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The worldwide trend toward fake news has gained significant momentum. Now European Union leaders are pushing back, but journalist Thomas Brey fears the bloc itself could still be under threat.
Facts are facts: That should be clear. Nevertheless, the way people interpret them can leave a lot of room to maneuver. This means that in today's media climate, even facts themselves are no longer undisputed. People complain that social media is the "wild west" of information. Those who have the power to sell falsehoods as true can establish their inaccurate assertions as the new truth.
Now even the European Union is worried. The European Commission sees Russia as the main source of false information and therefore as a factor in influencing elections in Europe. Moscow is accused of having influenced both the Brexit vote and the US presidential election in 2016. There is a "real challenge for our democratic systems," EU heads of state and government warned at their last summit in Brussels.
It was only in November that a cyberattack on a media outlet in EU member state Lithuania caused a stir. The news portal Kas Vyksta Kaune? (What's going on in Kaunas?) announced that unknown persons had posted a false report on its page to discredit NATO. The false report stated that the military alliance was planning an attack on Belarus.
The French media landscape experienced a similar event, prompting the country's National Assembly a few days later to pass a legislative package against targeted fake news during election campaigns. Journalists, as well as left-wing and right-wing opponents to the laws, threw up their arms in vain because they feared it would lead to "thought police" and "censorship." Meanwhile, German Justice Minister Katarina Barley has announced she wants to closely monitor the effects of the new strategy against false reports.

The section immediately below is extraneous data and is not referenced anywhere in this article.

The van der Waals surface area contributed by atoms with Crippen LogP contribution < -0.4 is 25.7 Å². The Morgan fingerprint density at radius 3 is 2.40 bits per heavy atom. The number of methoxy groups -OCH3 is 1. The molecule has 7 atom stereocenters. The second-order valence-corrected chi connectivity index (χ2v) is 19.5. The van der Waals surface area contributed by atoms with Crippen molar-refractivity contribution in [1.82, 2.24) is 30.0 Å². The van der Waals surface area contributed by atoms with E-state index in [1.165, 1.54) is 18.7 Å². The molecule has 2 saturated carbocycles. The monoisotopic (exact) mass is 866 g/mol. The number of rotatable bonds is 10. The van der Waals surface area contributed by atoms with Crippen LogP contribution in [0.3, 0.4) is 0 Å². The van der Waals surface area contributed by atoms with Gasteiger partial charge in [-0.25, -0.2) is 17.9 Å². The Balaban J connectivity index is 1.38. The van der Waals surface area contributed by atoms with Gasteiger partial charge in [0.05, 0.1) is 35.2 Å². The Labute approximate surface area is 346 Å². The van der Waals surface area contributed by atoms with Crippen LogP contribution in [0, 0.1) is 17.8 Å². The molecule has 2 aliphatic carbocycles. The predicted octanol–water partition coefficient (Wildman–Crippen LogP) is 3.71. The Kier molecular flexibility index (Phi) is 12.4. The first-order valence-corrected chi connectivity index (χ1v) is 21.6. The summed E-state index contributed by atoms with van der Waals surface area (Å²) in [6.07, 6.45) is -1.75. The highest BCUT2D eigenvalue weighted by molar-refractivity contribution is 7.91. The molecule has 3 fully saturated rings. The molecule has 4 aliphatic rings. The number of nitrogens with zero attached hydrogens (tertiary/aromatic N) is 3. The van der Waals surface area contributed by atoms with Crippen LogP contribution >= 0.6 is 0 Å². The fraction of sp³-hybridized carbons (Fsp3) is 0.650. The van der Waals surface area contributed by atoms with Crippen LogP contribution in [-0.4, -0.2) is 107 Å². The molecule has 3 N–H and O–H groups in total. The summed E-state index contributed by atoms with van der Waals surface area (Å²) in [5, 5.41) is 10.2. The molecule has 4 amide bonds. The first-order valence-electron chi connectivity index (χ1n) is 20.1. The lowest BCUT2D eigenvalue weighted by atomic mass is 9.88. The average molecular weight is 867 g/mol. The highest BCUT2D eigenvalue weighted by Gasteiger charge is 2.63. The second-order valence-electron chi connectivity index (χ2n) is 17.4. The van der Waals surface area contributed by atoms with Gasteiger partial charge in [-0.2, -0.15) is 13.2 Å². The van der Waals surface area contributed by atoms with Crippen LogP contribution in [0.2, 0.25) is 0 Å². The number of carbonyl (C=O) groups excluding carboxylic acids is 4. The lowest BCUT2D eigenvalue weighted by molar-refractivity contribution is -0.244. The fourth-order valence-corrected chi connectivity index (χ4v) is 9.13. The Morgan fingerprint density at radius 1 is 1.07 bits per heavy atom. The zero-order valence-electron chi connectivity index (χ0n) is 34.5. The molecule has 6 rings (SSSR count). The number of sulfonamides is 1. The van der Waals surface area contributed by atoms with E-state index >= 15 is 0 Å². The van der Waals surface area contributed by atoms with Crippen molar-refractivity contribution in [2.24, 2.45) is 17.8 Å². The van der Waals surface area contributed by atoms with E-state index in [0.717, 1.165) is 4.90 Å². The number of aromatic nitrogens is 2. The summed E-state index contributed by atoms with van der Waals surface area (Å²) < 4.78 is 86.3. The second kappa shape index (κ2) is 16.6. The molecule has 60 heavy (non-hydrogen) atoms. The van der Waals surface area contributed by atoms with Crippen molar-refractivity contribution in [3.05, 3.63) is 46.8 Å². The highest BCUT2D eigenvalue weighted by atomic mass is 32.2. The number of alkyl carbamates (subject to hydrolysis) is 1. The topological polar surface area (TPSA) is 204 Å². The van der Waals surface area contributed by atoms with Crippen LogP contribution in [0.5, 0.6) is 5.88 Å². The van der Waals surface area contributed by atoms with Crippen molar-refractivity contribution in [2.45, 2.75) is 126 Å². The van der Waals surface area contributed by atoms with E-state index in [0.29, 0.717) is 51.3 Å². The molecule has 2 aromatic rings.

Lies, backed by cash
The phenomenon of asserting falsehoods has now also arrived at the EU's center of power. European Commission President Jean-Claude Juncker doesn't mince his words: "I made it very clear in the European Council that some of the prime ministers sitting there are themselves fake news sources," he said after the summit in mid-December. Hungarian Prime Minister Viktor Orban was a particular thorn in his side. "If Mr. Orban says, for example, that I am responsible for and guilty of Brexit, then that is fake news. When he says that migrants are responsible for Brexit, it's fake news," Juncker said.
The EU has recognized the explosive effects of simply making up falsehoods and wants to take countermeasures. At the beginning of December, the European Commission published an action plan which provides for subsidies to be increased from €1.9 million ($2.1 million) to €5 million. But this is apparently just a trifling sum in view of the hundreds and hundreds of millions of euros Russia has made available for its "information war" against the West.
Combating fake news must begin in schools
In view of the dramatic effects of "untrue truths," serious action is necessary. A representative survey conducted last October by the Vodafone Foundation revealed that young people now find themselves exposed to fake news and hate speech at least once a week, and almost one-fifth of them are exposed to it on a daily basis. Three-quarters of those questioned wished that false news and hate speech were discussed at school, but the schools don't share that view.
Longtime foreign correspondent Thomas Brey: The phenomenon of spewing falsehoods has now arrived in Europe, too
All experts agree that a promising long-term strategy against fake news would have to start in schools. But in Germany, the originally planned €5 billion for the digitalization of schools has been put on ice due to political resistance.
The constitutional amendment that was planned by the federal government is being blocked by numerous states due to constitutional concerns. The digital pact in its current form is a "frontal attack on our federal order" and should therefore be rejected, explained Winfried Kretschmann, the Green party state premier of Baden-Württemberg, because "we don't want any dwarfing of the states."
Thomas Brey has worked for almost four decades as a foreign correspondent for the German news agency dpa. He most recently headed all dpa offices in the Balkans as regional office manager for Southeast Europe.